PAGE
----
Strong Child Care Systems Help Working Families And The Economy
Feb 29, 2008
The Mississippi Economic Policy Center (MEPC) has released a new report titled Broadening the Base: Strengthening Mississippi's Working Families, Businesses and Economy through Strong Child Care Systems. MEPC highlights the importance of child care to the state's economy and to working families, yet investments in child care are insufficent. In Mississippi:
- The cost of infant child care for 9 months is more than a year of tuition at a state four-year college.
- More than 80,000 eligible children under age 13 receive no child care assistance.
- Child care providers who accept subsidized certificates receive 68% of the market rate for infant care - the most expensive care to provide.
As parents fight to keep their subsidies and providers struggle with low payment rates, MEPC makes several recommendations for strengthening child care to provide this critical work support to low-income working families. Mississippi could increase its Temporary Assistance to Needy Families (TANF) dollars spent on child care; help child care workers increase their skills through the Workforce Investment Act; reward increases in skills, education, and quality through their Quality Step System; and increase the reimbursement rate, use Community Development Block Grant funds to help support investments in child care and make investments in child care facilities that serve low-income families.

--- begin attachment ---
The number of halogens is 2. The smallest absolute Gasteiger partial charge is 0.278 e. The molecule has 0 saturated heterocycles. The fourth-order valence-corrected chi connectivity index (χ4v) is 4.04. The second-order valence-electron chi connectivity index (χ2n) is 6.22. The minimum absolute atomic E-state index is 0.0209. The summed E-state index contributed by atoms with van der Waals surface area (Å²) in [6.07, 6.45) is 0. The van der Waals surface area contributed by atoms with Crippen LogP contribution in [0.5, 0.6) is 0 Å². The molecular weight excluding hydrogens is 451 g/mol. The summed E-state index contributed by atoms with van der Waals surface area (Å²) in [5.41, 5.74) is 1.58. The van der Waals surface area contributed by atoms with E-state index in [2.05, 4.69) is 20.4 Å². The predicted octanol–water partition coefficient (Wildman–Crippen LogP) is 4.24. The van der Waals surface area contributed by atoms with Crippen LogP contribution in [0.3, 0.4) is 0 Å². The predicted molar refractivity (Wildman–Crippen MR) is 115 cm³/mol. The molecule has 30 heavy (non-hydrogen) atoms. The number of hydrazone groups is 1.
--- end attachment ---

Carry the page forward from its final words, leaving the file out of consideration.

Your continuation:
The MEPC report makes clear that Mississippi has many opportunities to leverage funds to invest in child care and help support low-income working families. Now the state has to find the will to fulfill this potential.